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8 Psychological Benefits of Being Humble — PsyBlog


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Humble people are better able to cope with anxiety about their mortality.

That makes sense.

1. Soothe the soul Humble people are better able to cope with anxiety about their mortality.

Instead of erecting self-defenses against death, humble people tend to find it provides a useful perspective on life and how it should be lived.

When it’s not all about you, interestingly, it makes death easier to contemplate.

2. Excellence in leadership Humble leaders are not only better liked, as you might imagine, but they are also more effective.

“Leaders of all ranks view admitting mistakes, spotlighting follower strengths and modeling teachability as being at the core of humble leadership.

And they view these three behaviors as being powerful predictors of their own as well as the organization’s growth.”

3. Higher self-control Having high self-control is one key to a successful life.

Oddly, perhaps, studies have found that an obsession with the self can paradoxically lead to lower self-control.

The humble, though, because they place less importance on the self, exhibit higher self-control in many situations.

Perhaps this is partly due to the fact that humble people tend to know their limits.

4. Better work performance The humble not only make better managers, but they also make better employees.

A study of employees’ supervisors found that being honest and humble was a good predictor of people’s job performance

5. Higher grades Perhaps being a better employee and better manager has its roots in the formative years.

A study of 55 students has found that those who were more humble did better academically.

Being humble, therefore, may make you better in school.

6. Less prejudice One of the characteristics of being humble is having a low sense of entitlement.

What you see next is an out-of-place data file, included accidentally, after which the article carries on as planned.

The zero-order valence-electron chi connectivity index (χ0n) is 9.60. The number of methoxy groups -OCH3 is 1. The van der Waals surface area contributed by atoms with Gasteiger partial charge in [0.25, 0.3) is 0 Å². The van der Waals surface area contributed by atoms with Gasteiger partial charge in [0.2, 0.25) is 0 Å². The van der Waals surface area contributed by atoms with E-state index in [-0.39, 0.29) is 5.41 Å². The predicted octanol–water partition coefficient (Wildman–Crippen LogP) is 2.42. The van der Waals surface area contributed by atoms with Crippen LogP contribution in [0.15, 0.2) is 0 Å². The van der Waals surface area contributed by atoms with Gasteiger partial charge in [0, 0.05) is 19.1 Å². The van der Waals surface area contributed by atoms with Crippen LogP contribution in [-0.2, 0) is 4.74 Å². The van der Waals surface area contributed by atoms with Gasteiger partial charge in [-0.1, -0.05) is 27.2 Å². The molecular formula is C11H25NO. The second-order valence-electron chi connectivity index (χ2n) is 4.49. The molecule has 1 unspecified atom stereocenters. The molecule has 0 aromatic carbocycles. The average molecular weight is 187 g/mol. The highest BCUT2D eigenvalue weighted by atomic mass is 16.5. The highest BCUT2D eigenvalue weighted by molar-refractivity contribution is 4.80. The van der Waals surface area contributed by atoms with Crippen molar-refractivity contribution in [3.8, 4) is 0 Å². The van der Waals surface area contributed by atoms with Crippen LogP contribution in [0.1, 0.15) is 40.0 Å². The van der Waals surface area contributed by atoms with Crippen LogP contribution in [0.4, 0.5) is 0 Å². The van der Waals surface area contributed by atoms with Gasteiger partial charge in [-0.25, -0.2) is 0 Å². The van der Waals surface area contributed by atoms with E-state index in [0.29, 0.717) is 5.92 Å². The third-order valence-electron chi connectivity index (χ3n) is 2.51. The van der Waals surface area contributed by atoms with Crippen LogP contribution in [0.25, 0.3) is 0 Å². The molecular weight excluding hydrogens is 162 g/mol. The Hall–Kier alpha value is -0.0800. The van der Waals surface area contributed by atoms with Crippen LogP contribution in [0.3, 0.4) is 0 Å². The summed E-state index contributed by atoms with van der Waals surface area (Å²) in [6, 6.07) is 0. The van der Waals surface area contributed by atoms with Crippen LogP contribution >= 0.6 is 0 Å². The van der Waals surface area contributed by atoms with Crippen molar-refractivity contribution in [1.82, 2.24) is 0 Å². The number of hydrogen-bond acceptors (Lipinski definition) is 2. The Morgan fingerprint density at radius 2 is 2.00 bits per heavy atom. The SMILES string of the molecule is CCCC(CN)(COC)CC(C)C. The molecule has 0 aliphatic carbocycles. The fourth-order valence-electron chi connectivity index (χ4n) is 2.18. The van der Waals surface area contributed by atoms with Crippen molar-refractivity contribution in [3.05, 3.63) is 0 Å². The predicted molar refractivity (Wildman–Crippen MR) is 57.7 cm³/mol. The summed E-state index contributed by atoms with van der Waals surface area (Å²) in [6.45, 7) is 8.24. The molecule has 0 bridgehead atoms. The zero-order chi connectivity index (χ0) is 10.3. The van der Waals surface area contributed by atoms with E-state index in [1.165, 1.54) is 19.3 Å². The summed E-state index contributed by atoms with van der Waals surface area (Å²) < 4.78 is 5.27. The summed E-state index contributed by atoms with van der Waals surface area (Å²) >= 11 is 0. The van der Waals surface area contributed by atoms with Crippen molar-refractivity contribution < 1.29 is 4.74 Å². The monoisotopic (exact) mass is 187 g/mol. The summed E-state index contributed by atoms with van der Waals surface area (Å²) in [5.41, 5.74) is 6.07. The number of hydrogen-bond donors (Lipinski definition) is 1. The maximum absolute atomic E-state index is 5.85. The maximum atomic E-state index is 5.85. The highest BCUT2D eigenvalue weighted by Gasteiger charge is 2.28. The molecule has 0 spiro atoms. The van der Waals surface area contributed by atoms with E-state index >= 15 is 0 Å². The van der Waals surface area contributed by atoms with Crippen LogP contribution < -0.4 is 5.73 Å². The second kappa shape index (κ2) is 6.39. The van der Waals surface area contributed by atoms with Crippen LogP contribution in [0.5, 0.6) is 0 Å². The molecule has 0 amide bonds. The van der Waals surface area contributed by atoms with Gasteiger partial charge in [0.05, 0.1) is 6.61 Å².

Humble people don’t think they are owed things.

This leads to a less prejudiced view of the world, encouraging  them to be tolerant to others and less defensive about their own beliefs.

7. More helpful Humble people are, on average, more helpful than people who are conceited or egotistical.

In a study by LaBouff et al. (2011), participants who were more humble, were more likely to offer help, and offered more of their time, to those in need.

Unsurprisingly, humble people have also been found to be more generous.

8. Better relationships Humble people may have better relationships because they accept other people for who they are.

A study by Davis et al. (2012) of groups of people found that humility helped to repair relationships and built stronger bonds between people.

Can humility be learned? I think so.

The author of the study, psychologist Pelin Kesebir, explains that:

“Humility involves a willingness to accept the self’s limits and its place in the grand scheme of things, accompanied by low levels of self-preoccupation.” (Kesebir, 2014).

Humility — or ‘a quiet ego’ as she calls it — can be surprisingly powerful in a variety of different ways.

You learn to accept your limits over time.

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